I had back spasms after my stroke.  It was terrifying to be frozen in standing hoping I wouldn't drop my cane or fall down.  So I was highly motivated when my PT gave me exercises to strengthen weak abdominals that allow my back to arch when I lift my hemiplegic leg.  I do exercises before I get out of bed in the morning. However, doing a few exercises doesn't undo the effects of 12 hours of disuse.  Therapists and stroke survivors who pin all their hopes on exercises are doomed to fail.  If exercise was enough coaches would stop after they made football players run laps around the field and throw and catch footballs.  Exercise conditions the body, but the mind has to learn to use new skills when we are distracted.  I'm not against exercising.  I think exercises are a good way to learn how movement should feel.  Since I've been doing abdominal exercises I can feel when my pelvis flops forward as I lift my hemiplegic leg to walk.  This gives me an opportunity to stop and concentrate briefly on sucking in my gut.  But it's the 3,000 steps my pedometer says I take on the boardwalk at Point Pleasant Beach that strengthen my muscles and retrain my brain.

Success at transferring what I've learned to my daily routine is mixed.  I consistently lift my hemiplegic leg higher than is necessary to walk up the steps at my front door.  I'm pleased that I no longer make scuff marks on top on my shoe as I drag the shoe over the edge of step.  I want to stop arching my back to lean my stomach against a counter for support, but I'm failing two-thirds of the time.  I put a beige piece of non-slip shelf liner at the kitchen sink to remind me to lean on my hand instead of leaning on my stomach.  I rarely used this strategy so I added a another memory aid.  A blue piece of non-slip shelf liner reminds me to first put my sound hand on the counter so it's easier to lift my hemiplegic hand to counter top height.  I've seen improvement so I know I can stop this bad habit.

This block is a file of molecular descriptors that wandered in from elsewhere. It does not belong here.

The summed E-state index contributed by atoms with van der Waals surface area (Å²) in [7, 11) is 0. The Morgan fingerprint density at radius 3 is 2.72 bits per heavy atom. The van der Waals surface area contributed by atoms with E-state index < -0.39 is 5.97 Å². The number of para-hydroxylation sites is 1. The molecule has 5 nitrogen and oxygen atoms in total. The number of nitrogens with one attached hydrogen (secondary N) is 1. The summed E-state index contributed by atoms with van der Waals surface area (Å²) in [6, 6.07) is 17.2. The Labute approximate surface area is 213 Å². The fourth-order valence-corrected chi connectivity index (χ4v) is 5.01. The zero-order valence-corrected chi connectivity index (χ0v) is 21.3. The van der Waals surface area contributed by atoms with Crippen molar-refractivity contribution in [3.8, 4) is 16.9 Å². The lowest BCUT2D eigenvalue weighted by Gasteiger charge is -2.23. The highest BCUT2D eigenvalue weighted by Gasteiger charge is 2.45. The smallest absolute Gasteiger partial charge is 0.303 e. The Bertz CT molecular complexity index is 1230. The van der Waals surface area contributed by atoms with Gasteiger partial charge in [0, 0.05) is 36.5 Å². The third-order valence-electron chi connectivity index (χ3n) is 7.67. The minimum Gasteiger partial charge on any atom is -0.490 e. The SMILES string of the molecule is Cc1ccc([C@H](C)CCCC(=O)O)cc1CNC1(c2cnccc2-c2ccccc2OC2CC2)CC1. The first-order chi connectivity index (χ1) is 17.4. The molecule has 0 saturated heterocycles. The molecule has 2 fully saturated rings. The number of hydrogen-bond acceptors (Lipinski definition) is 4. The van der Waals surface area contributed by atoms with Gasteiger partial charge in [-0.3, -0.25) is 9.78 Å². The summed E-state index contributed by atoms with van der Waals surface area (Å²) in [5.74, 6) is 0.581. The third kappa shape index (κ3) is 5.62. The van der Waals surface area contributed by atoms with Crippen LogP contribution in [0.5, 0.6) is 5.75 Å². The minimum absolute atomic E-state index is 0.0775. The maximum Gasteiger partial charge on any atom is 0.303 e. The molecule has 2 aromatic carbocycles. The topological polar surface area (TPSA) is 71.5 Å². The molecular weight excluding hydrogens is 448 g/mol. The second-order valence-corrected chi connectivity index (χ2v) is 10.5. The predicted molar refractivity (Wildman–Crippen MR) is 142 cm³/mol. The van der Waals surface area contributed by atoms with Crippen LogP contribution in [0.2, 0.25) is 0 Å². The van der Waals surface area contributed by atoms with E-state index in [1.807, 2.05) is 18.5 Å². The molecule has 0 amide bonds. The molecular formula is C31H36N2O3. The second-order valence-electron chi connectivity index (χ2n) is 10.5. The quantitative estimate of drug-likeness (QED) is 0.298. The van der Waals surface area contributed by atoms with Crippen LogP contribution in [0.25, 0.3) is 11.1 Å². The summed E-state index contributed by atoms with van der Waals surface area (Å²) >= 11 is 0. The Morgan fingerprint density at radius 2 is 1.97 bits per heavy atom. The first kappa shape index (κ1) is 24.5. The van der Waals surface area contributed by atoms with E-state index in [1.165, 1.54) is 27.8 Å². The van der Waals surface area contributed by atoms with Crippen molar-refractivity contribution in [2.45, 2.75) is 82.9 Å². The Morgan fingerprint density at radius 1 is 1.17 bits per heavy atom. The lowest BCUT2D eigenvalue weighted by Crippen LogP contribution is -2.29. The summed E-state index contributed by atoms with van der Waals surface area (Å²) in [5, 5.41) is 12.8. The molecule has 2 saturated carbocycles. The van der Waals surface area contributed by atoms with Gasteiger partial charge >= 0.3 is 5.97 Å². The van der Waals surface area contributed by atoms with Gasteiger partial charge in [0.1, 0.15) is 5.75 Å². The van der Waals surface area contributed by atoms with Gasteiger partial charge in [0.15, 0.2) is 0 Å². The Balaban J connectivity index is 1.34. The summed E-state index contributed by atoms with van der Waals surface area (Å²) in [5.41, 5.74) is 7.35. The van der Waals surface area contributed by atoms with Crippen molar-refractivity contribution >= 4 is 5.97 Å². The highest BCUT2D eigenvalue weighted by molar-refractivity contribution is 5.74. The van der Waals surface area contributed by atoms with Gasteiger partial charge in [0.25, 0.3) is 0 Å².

November 3, 2011

Back Pain + Stroke = Disaster

I herniated a disc in my back and had sciatica 20 years ago so I've been stretching my back for years.  After my stroke I was worried my back pain would come back.  It did.  I had to shorten my walks on the boardwalk at Point Pleasant because my back ached.  A recent bout of back spasms taught me stretching by leaning forward with my legs straight while sitting in bed was not enough. 

I was shocked to learn I repeatedly arch my back because the abdominal muscles on my hemiplegic (paralyzed) side are weak.  This weakness lets my pelvis tilt forward (bottom half of red line on left) so I stop myself from falling by leaning back (top half of red line).  My back is arched every time I lift my leg.  To lift the leg, hip muscles (arrow in diagram on right) need a stable base to pull on.  Abdominal and back muscles (triangles on right) have to be strong to hold the pelvis and spine straight (white line on left).  

It gets worse.  My PT discovered I arch my back when I lean down to pick up an object, like when I reach down to get a pot from a bottom cabinet, get milk from the bottom shelf of the refrigerator, or pick up something from the floor that I've dropped.  It gets worse.  When I rinse a dish and brush my teeth I arch my back so I can lean my stomach on the edge of the counter for support.  I arch my back when I stand with one foot in front of the other in the check-out line when I go shopping.

Thank goodness a PT showed me how to add abdominal strengthening to my morning routine.